Team Chicago is a National Team racing the WERA National Endurance Series Team Chicago Challenge is a weekly motorcycle racing television show.

History of Team Chicago

 When Dan Schmitt went to see his first motorcycle race in 1969 at Santa Fe Speedway outside Chicago, he was so impressed he immediately asked how to get into this fast and exciting sport.

With information he gained that night at the racetrack, he contacted the American Motorcycle Association and gained the needed information about the required amateur racing experience needed to advance to the professional status needed to race at Santa Fe Speedway.  What he found out was that there was a nationwide network of motorcycle flat-tracking racing.  Within a hundred mile radius of Chicago, there were ten racetracks holding amateur racing.


After two seasons of amateur racing, Dan applied for his Novice Professional license.  This allowed him to race at Santa Fe Speedway and any other of the numerous professional races held during the summer season in the Midwest.

 What Dan Schmitt found out was that Santa Fe’s weekly Wednesday night race program presented the best motorcycle races in the nation. Some of America’s fastest racers made the trip weekly to hone their skills and win some of the prize money.  Gary Nixon, Jim Rice, Dave Aldana, Bart Markel, Dick Mann, Jay Springsteen, Scotty Parker and Neil Keen are a few of the greats who have raced over the years at Santa Fe.


With all this great racing going on just 20 miles from downtown Chicago, and drawing paying spectators in greater numbers than the Chicago Cubs, Dan Wondered why the local newspapers and television news shows continued to ignore this great sport.  After much research, he concluded that the average sports reporter was more interested in team sports than individual sports.


In 1977, Dan Schmitt decided to do something to bring motorcycle racing to the people of Chicagoland.  Knowing about the great fan appeal of the extra team races held at the annual half-mile at Norville Down Raceway outside Detroit, Michigan, Dan approached Howard Tiedt, owner of Santa Fe Speedway, and secured an additional purse for a weekly team race to be held in conjunction with the regular Wednesday night program.


Editor’s Note: There was a group of roadracers from Chicagoland that used the name, Team Chicago. Dan Schmitt approached this group and asked for permission to use the name. They welcomed the addition of a dirt track arm for Team Chicago. After this roadrace group broke up and went their separate ways, Dan kept the name, Team Chicago, and filed for the Trademark with the U.S. government.


Team Chicago Flat-Track Team was born.  Ten racers from greater Chicagoland were selected.  The plan was for the five fastest Team Chicago members to compete with five fastest from different states in a ten-lap shootout for an additional $300 purse.  Immediately after the race program, Dan called the results into the local newspapers for Thursday’s morning newspaper.  Whereas the local papers would print race results and do stories, the television stations chose to continue to ignore this exciting weekly race.  This did not discourage Dan; it only made him more determined to bring this great sport to a greater number of fans.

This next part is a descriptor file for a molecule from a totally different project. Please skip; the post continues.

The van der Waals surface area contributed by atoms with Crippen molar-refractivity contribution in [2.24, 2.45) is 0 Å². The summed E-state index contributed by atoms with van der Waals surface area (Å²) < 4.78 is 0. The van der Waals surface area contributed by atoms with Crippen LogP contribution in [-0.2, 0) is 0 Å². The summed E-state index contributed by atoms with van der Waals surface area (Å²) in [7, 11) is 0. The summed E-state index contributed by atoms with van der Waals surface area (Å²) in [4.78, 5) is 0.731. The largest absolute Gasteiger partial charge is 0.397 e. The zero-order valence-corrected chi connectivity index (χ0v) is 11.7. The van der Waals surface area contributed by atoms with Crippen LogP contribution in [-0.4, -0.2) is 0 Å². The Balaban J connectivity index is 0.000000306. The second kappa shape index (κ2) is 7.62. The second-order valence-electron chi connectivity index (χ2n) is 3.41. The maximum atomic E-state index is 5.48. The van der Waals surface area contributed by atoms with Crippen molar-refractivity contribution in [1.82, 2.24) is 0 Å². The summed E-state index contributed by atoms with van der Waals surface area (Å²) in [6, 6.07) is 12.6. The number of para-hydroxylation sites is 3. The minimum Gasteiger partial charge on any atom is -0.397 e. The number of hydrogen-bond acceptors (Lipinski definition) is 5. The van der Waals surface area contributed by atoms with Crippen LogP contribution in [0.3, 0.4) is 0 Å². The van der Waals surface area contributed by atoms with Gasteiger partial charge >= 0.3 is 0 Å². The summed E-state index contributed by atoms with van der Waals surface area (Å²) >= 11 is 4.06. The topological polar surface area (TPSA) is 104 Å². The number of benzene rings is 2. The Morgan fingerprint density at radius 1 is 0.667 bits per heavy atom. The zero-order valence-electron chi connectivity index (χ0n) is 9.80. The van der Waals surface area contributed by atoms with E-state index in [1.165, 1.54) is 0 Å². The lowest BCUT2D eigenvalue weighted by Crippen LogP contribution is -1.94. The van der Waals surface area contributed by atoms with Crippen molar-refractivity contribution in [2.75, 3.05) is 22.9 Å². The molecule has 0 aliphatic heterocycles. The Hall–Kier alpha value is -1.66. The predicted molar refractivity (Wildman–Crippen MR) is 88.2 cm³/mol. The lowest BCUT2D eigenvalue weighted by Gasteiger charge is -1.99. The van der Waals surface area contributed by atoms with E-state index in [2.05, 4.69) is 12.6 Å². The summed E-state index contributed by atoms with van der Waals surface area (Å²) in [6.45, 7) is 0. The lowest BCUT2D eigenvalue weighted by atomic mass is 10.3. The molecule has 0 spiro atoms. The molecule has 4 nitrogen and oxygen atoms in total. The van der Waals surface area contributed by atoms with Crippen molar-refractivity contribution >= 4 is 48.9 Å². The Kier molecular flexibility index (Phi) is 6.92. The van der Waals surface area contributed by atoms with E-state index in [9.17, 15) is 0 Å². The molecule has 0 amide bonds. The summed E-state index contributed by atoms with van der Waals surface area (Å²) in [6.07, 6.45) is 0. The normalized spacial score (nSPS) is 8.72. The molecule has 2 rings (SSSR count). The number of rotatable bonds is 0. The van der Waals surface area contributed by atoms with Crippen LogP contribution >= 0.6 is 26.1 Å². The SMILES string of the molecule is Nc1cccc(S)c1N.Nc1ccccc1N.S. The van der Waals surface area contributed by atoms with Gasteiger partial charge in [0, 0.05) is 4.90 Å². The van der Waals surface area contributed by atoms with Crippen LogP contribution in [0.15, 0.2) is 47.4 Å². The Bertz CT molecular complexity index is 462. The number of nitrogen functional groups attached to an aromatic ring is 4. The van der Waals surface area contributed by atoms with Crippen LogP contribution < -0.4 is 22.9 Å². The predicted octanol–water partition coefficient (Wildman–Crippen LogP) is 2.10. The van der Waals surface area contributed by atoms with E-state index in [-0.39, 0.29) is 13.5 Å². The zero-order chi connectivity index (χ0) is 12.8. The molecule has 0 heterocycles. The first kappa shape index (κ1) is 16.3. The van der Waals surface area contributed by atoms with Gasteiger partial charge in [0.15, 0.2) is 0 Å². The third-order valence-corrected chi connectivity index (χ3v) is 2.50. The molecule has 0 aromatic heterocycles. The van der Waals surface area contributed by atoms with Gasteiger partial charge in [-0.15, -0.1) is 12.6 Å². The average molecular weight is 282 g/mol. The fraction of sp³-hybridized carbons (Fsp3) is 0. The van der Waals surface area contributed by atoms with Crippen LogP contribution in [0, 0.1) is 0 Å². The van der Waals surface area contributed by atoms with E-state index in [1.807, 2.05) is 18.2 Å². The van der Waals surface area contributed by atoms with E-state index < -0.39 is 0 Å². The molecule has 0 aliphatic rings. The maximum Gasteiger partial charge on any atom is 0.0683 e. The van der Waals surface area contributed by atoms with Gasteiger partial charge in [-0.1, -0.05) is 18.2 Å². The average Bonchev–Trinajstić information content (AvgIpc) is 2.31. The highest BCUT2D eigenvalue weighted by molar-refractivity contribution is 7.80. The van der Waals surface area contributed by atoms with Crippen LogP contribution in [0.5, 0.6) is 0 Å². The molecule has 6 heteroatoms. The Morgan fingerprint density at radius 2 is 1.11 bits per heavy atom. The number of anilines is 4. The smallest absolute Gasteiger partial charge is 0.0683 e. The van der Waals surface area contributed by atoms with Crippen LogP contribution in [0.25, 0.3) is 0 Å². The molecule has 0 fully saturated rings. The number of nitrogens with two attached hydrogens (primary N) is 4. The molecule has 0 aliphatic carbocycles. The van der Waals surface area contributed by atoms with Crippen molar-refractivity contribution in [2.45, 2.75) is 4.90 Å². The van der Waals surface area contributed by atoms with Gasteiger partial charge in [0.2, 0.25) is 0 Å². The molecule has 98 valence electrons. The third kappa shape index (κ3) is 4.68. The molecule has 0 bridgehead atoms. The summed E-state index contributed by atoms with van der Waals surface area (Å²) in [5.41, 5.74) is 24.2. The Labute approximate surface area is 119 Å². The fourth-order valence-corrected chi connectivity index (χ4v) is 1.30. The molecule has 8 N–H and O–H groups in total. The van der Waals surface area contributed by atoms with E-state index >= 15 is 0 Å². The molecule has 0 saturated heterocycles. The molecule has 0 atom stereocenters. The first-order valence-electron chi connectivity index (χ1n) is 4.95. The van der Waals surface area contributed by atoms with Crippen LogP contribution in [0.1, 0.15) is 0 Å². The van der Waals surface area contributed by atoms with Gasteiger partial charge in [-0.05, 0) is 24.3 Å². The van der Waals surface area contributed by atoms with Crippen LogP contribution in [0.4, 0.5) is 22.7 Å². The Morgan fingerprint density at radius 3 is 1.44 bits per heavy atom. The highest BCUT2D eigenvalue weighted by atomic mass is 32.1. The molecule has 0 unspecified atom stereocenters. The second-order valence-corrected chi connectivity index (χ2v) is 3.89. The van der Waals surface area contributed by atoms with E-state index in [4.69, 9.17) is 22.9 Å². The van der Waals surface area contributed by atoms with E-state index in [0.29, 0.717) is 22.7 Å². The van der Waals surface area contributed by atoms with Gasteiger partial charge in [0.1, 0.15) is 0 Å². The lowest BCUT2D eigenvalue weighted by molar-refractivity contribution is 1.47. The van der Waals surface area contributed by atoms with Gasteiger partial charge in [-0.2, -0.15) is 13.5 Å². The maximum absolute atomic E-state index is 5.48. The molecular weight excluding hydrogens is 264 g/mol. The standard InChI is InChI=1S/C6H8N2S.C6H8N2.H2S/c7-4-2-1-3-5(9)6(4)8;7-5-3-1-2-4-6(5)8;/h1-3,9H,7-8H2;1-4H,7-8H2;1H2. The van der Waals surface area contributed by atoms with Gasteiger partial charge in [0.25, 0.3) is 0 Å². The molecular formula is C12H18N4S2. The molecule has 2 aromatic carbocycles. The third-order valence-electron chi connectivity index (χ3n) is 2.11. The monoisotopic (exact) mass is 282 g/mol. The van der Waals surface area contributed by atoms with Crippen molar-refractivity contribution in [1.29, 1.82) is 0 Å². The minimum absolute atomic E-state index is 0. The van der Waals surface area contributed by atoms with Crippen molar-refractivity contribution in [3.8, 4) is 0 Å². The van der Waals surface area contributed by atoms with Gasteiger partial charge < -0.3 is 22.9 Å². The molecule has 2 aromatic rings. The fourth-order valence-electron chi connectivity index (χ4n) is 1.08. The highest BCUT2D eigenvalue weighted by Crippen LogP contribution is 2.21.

During the two years that Team Chicago raced at Santa Fe, Dan also produced printed programs with the members of the team listed. During 1978, Team Chicago also competed at Raceway Park in Blue Island, Illinois. The team racing did bring in some new fans and some local press, but the growth was just not fast enough. The AMA never really accepted this extra program, so in 1979, the team racing was replaced with a new 500 four-stroke race.


Team Chicago lived on. In the 1980’s, Dan took Team Chicago to the WERA National Endurance Series. During this era, Team Chicago ran a few races with WERA. Then in 1995, Team Chicago went full time racing in this great racing series.




In 1972, Dan Schmitt traveled to the Mineola Hotel and Restaurant in Fox Lake, Illinois to observe motorcycle ice racing.  A group of local racers plowed a clear oval track on the ice in front of this national historical structure and just raced around for fun.  Hundreds of spectators had been showing up each Sunday afternoon to watch this exciting motorcycle action.

 Dan asked those involved about organized racing.  They told him that there were organized races at Eagle Lake in Wisconsin.  Dan raced at one race held at Lake Geneva, Wisconsin during the local winter festival.  He realized first how great this sport could be if it was well organized.

 A group of northern Illinois riders got together in 1973 and organized a weekly series of races at Long Lake, Illinois.  It was great to have organized ice racing only 50 minutes from Chicago.  Although the racing was great, the facilities were lacking.  While these facilities were fine for the racers, the hundreds of fans who came were too great for the local community to accommodate.


It became apparent that a better location was needed for ice racing.  The result was the Mineola Bay Ice Racing Series, which was started in 1975.  Dan Schmitt promoted this ten-race series, working with the owners of the historic Mineola Hotel.  Besides organizing the races, he began to notify the media outlets from Milwaukee, Wisconsin to Gary, Indiana.  This series was able to attract newspaper coverage with weekly results and several features.  One hundred ice racers participated during the first year of this series in five classes.


Dan Schmitt introduced team racing during the third year of the Mineola Ice Racing Series.  Four teams with three members each raced in a 15-lap race for a cash purse.  This was seen as a continuation of the Team Racing Series held at Santa Fe Speedway in Willow Springs, Illinois during the summer.

 Dan published the fist issue of Ice Racer Magazine in 1981.  A portion of the revenue from this magazine was used to promote the largest pro purse for motorcycle ice racing in the USA at that time.  The National Pro Championship Race paid out $1,000.   Some of the fastest ice racers came to participate in this national race at Mineola Bay.